- Avoid gatherings with friends and family. Keep in touch using remote technology such as phone, internet, and social media.
- Use telephone or online services to contact your GP or other essential services.
Everyone should be trying to follow these measures as much as is
For those who are over 70, have an underlying health condition or are
pregnant, we strongly advise you to follow the above measures as much as you can, and to significantly limit your face-to-face interaction with friends and family if possible.
This advice is likely to be in place for some weeks.
Handwashing and Respiratory Hygiene
There are general principles you can follow to help prevent the spread of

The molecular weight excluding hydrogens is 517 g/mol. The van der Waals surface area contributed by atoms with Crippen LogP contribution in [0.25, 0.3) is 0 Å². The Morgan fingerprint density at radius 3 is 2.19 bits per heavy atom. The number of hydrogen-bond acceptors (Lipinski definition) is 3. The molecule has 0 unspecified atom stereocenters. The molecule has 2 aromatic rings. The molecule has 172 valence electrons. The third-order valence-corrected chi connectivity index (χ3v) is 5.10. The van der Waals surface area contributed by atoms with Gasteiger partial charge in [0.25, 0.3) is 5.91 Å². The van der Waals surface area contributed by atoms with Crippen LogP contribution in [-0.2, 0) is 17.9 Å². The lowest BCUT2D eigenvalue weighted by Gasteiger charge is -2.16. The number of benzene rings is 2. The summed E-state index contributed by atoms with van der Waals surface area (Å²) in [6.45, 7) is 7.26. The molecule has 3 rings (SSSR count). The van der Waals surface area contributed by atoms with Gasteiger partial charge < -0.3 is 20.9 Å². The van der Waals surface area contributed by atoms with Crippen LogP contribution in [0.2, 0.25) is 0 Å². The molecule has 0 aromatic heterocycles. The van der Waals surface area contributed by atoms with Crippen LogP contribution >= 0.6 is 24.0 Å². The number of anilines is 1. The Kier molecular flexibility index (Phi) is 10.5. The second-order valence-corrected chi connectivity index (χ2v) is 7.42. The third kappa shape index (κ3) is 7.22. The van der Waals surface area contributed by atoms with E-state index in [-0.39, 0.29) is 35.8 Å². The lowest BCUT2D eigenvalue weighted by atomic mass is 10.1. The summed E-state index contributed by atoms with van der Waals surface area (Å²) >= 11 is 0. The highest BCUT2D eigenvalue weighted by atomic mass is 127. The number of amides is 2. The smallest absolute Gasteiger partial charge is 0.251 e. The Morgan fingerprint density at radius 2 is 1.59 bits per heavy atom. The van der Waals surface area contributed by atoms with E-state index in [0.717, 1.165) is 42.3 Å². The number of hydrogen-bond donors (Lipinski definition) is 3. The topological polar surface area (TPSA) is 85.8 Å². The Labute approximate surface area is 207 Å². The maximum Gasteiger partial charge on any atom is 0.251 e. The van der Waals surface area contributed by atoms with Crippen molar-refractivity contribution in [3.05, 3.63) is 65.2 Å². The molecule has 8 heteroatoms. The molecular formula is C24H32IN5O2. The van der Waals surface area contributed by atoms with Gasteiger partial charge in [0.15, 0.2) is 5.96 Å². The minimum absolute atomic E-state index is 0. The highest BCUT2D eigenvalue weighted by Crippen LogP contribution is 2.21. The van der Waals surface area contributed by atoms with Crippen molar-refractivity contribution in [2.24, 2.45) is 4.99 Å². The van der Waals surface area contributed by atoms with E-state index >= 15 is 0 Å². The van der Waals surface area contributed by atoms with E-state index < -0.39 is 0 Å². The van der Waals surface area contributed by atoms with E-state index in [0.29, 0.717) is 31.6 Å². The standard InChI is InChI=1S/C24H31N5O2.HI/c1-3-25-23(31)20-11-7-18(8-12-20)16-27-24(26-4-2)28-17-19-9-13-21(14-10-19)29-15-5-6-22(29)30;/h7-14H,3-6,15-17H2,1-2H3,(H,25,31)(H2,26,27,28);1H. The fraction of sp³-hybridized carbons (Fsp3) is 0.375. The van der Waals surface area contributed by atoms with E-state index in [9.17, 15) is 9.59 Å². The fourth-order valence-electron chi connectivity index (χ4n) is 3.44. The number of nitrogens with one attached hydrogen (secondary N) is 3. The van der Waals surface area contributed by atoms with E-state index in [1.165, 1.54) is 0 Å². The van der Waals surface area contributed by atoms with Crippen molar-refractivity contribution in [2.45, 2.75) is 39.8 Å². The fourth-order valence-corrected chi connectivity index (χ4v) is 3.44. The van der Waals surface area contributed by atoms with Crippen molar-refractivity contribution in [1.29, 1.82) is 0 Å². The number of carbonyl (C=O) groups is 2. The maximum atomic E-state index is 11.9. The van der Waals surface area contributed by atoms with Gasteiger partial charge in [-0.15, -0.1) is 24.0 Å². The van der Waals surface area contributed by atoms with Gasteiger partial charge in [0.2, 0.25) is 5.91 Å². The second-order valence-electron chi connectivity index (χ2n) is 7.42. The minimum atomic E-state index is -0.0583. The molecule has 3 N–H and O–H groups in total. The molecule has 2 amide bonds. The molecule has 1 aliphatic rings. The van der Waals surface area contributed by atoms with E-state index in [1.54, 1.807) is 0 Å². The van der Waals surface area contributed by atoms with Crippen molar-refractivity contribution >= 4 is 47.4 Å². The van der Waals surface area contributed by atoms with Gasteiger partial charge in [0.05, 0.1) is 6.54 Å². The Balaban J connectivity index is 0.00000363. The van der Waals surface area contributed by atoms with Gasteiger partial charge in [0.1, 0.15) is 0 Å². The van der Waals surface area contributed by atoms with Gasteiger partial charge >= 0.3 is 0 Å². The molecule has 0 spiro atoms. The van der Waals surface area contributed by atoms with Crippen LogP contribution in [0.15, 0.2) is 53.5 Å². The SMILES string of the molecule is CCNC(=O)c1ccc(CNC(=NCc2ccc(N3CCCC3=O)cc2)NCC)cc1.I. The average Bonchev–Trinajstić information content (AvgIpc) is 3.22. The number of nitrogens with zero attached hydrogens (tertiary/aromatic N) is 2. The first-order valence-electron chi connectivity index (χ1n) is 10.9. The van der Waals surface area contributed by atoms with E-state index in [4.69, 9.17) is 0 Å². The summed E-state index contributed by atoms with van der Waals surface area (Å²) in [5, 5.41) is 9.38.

respiratory viruses, including:
- washing your hands more often - with soap and water for at least 20 seconds or use a hand sanitiser when you get home or into work, when you
blow your nose, sneeze or cough, eat or handle food
- avoid touching your eyes, nose, and mouth with unwashed hands
- avoid close contact with people who have symptoms
- cover your cough or sneeze with a tissue, then throw the tissue in a bin and wash your hands
- clean and disinfect frequently touched objects and surfaces in the home
What should you do if you develop symptoms of
The same guidance applies to the general population and those at increased
risk of severe illness form coronavirus (COVID-19). If you develop symptoms of COVID-19 (high temperature and/or new and continuous cough), self-isolate at home for 7 days. You can find the full
guidance at stay at